Gold Advances to Two-Week High as Russia Boosts Reserves
London (Nov 18) Gold climbed to the highest in two weeks after Russia said it added more bullion to its reserves, fueling speculation that a rebound in physical demand will help stem this year’s rout.
Russia’s central bank has bought about 150 metric tons of gold this year, Governor Elvira Nabiullina told lawmakers today. That’s almost double purchases of about 77 tons in 2013, International Monetary Fund data show. It also implies the nation bought about 35 tons since the end of September as gold prices fell about 3 percent last month and reached a four-year low on Nov. 7.
As futures head for the first two-year slump in more than a decade, coin, bar and jewelry buyers are starting to step in. While bullion demand fell to the lowest in almost five years in the third quarter, central banks may increase their purchases by as much as 22 percent in 2014, the World Gold Council estimates.
Europe’s QE Quandary
“The fact that Russia is buying more gold instead of diversifying into another currency or buying more dollars is a big positive,” Frank Lesh, a trader at FuturePath Trading LLC in Chicago, said in a telephone interview.
Gold futures for December delivery climbed 0.9 percent to $1,194.20 an ounce at 12:20 p.m. on the Comex in New York, after touching $1,204.10, the highest for a most-active contract since Oct. 30.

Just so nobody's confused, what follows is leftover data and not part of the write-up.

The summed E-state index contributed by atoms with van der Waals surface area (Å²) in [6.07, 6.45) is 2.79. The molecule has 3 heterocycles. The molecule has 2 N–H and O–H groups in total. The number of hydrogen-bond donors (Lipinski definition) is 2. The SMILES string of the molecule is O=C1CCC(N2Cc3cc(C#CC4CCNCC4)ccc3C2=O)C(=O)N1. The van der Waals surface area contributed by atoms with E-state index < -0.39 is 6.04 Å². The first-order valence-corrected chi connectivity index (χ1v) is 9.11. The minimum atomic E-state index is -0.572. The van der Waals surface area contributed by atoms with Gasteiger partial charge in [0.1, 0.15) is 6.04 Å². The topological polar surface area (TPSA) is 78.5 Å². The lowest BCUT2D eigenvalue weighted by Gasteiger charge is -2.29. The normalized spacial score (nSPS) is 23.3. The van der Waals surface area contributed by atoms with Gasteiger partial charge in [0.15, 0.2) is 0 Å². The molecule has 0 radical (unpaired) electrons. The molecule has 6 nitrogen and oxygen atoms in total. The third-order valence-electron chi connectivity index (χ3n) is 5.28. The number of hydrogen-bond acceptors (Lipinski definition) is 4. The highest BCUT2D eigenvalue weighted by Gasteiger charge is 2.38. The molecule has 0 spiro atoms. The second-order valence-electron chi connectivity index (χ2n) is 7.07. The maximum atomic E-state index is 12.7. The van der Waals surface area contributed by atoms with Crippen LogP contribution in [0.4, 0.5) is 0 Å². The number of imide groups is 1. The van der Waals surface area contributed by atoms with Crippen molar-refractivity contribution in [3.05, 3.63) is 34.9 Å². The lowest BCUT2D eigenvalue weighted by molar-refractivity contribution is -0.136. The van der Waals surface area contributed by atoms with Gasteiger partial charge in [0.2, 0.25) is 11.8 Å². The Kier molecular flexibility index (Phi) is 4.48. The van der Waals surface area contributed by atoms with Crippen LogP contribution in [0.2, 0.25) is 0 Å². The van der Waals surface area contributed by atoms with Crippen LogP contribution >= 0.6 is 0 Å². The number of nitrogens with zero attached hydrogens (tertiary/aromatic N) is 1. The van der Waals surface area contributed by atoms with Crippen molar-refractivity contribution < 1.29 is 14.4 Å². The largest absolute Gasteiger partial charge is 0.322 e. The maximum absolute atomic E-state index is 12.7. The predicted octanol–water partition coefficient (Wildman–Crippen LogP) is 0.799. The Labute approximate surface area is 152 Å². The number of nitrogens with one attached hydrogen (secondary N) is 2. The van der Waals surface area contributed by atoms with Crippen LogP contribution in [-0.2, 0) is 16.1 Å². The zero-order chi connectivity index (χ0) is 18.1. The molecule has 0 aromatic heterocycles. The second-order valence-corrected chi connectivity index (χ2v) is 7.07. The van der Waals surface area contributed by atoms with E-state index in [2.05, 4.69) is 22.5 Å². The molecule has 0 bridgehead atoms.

Prices also climbed today as the dollar fell against a basket of 10 currencies, boosting demand for alternative assets.
Bullion slid 1.6 percent this year through yesterday. Investors shunned the metal as the dollar rallied to a five-year high and U.S. equities climbed to a record. Demand has also waned as the Federal Reserve moves closer to raising interest rates.
Holdings in SPDR Gold Trust (GLD), which was started 10 years ago today, dropped 75 metric tons this year, after losing more than 550 tons in 2013. Assets in the fund, the world’s top exchange-traded product backed by bullion, are near the lowest since 2008.
European Central Bank President Mario Draghi said yesterday that unconventional measures to stimulate the economy may include purchase of a variety of assets. The central bank could theoretically buy sovereign debt, gold, exchange-traded funds, and even real estate to counter a longer period of low inflation, Executive Board member Yves Mersch said, while warning against rushing in.
“Physical demand is healthy,” Bernard Sin, the head of currency and metal trading at MKS (Switzerland) SA, a Geneva-based refiner, said today by phone. “With the ECB comments, it could give support to the market.”
Holdings in global ETPs dropped 8.2 percent in 2014, reaching the lowest since 2009 last week. The assets rose for the first time this month yesterday, adding 1.6 tons to 1,619 tons. In China, trading of the Shanghai Gold Exchange’s benchmark bullion spot contract was the highest since April 2013.
Silver futures for delivery in December rose 0.6 percent to $16.16 an ounce on the Comex.